My grandmother is naked as she sits beside me on the stone step and pours water from the hot spring over her shoulders. She fills the white plastic bucket and dumps the steaming water over my head. I exhale in surprise as my skin turns bright red. She smiles widely and hands me the bucket. “Do you want to do it yourself?”
In the bathhouse, naked women squat and walk and scrub and rinse. Outside the low-lit room of showers and baths is the brightly lit, clear-aired locker room, and outside the locker room is the lobby of the hotel. The hotel lobby in this small city an hour south of Seoul is filled with red-lipped, pink-cheeked, white-powdered women squeezed into waist-tightening, figure-compressing, height-enhancing fashion. But here, in the bathhouse, all the women are naked.
In a society that values women’s modesty, no woman is modest here. The women here abandon their mincing steps and stride confidently from the showers to the baths, from the baths to the sauna. The women here bare their breasts and their butts, crouch pleasantly on the hot stone steps, and lounge comfortably. There are no crossed legs here; there are no crossed arms here. Water is poured and soap is scrubbed on every visible inch of skin. The women here have scars on their bellies and moles on their sides, they have fat under their arms and sagging skin around their lower back, they have hair in their armpits and hair between their legs. The women here have clear faces, golden skin, unpainted eyes, wet hair, bare feet.
Outside, in the world of the hotel lobby, in the world of South Korea, the women are always hiding something: shoulders, secrets, facial imperfections, farts, belly fat, sexuality, insecurities, improbable dreams, impossible desires. Inside the world of the bathhouse, the women are all naked in the same way, and I am one of them.
My grandmother scrubs herself with a small yellow scrubber and a block of white soap. She marinates in water that steams up from the hot-spring and splashes as it hits the tiled floor. Water pours on the smooth surface of her shoulders, on the rough patterns that cover her elbows, on the rolling hills of her stomach, on the strong lines of her calves.
The skin on her arm is red and raw, and she says, “Look at this ddae,” and shows me the flecks of black and gray on her fingers. It is a spice blend of dirt and dust from the outside world, dead skin cells, hardened crystals of sweat once secreted by pores, polluted fragments of the epidermal layer.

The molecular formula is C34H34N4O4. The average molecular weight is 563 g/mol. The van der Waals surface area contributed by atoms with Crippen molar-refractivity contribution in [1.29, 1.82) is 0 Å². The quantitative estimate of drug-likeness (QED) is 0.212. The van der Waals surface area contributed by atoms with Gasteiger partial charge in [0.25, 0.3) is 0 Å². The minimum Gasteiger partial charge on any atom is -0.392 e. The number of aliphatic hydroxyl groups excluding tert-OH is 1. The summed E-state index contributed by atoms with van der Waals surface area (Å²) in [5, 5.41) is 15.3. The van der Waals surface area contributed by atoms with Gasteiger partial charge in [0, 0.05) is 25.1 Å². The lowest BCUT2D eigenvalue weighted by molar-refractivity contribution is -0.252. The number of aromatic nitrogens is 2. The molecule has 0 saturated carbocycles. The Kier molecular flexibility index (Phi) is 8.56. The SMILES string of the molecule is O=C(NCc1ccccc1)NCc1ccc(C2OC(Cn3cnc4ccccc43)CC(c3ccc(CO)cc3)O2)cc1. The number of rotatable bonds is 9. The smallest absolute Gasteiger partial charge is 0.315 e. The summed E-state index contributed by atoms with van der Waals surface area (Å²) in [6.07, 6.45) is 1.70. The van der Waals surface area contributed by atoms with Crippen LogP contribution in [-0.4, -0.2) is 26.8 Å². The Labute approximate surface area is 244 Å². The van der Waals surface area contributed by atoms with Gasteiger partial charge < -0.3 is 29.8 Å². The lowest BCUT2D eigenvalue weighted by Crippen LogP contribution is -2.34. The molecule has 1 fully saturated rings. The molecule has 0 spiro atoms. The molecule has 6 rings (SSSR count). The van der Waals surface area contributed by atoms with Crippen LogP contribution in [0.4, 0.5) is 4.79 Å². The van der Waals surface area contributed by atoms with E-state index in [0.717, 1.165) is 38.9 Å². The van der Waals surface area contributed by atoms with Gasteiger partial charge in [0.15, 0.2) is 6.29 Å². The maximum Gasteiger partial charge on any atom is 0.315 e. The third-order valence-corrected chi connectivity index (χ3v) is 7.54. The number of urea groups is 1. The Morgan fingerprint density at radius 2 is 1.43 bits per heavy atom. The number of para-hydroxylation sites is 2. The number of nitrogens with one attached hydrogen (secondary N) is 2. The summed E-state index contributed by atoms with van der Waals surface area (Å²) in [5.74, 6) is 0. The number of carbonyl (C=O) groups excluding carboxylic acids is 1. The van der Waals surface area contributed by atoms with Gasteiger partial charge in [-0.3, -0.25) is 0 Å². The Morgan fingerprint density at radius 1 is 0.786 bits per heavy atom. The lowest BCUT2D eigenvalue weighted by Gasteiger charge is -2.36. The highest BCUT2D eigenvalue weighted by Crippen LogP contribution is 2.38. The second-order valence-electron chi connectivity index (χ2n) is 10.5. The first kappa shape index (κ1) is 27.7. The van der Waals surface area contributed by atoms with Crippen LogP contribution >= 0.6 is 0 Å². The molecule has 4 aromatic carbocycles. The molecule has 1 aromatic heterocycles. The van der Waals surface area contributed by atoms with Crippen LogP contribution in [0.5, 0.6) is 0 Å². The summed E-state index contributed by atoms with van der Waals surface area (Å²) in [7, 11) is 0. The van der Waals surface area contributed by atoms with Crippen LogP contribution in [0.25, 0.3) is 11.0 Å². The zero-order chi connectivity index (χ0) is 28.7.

“Here, scrub yourself,” and she presses the soap and the scrubber in my hands. The soap has rounded corners and slips silently into my palm. I slip my hand into the scrubbing mitt and rub the slippery slope of my knees and vertical planes of my shins.
“No, put more soap on it, and pour more hot water on yourself first, like this. Now scrub.”
My skin turns red, but its surface remains smooth with soap and water, unmarred by ddae. I apply more pressure and urgency, scrubbing like I would scrub the stain out of a shirt or the inside of the oven. “Maybe I don’t have any, I joke,” but my grandmother dismisses this notion.
“No, you need more hot water. Open your pores.” She hands me the bucket, and I perform a painfully hot libation. I shut my eyes, and the clatter of buckets and chatter of women and patter of shower water fades into a pleasant radio-static. I breathe with slow breaths and expel the insecurities and doubts and regrets from my lungs, which have been made pliant and mellow from the exposure to the heavy steam. I personify the pores of my skin as bogged, filled, clogged, cluttered, and now, bloated and lethargic from the heat of the water.
My grandmother takes the scrubber and soap and turns her attention to my skin. She starts with my leg and after a few strokes I begin to see the dirt and dead skin cells I had been unable to conjure earlier. She is diligent – she polishes the circle of my knee, the flap of skin tucked between calf and hamstring, the corners between my toes, the sides of my feet.
“Turn around, I’ll get your back.” She scrubs the back of my neck and hairline that demarcates head from body; my shoulders, covered in figure-eights with an infinity of spuds and abrasions; the long path downwards following the slippery path of the spine; my lower back that swoops to the top of my butt. I close my eyes as my grandmother expertly maneuvers skin and its long history of sweat and dust and dirt. She scrubs ruthlessly until I am red and raw and flayed. She finishes with a scorching splash of water. I yelp, and she hands me the scrubber, grinning widely.
“Doesn’t it feel good – how hot it is? Okay, your turn. Scrub my back. Scrub hard. Scrub until you see ddae.”
My grandmother’s back is curved forward from her lower-back surgery several years ago. Her skin ripples comfortably and unabashedly in rolls of fat, wide on her upper back, thin like tight springs on her lower back. I am gentle, but she says, “You have to scrub harder than that.” I put my weight into it, scrubbing until crowds of ddae like constellations gather in the folds of her skin, in the crevice of her shoulder blades, on the shadow of her spine.
She stops me and pours the white bucket of hot spring water over her head, drenching herself. Her short hair flattens like a flower drooping from dew over her face. Her eyes are closed as she baptizes herself once more with the steaming water, then hands me the bucket.
Around me, grandmothers scrub granddaughters, daughters scrub mothers, friends scrub friends. White buckets of water steam on the ground beside the feet of the women, who hold yellow or green or pink scrubbers in one hand, blocks of white soap in the other. I dip the white bucket into the hot-spring water, close my eyes, tip my head slightly back, and dump the steaming water over my face, and again over my raw and tender back, and again over my legs, and my arms, until I am exfoliated and detoxified and polished and shiny, until my skin is clean.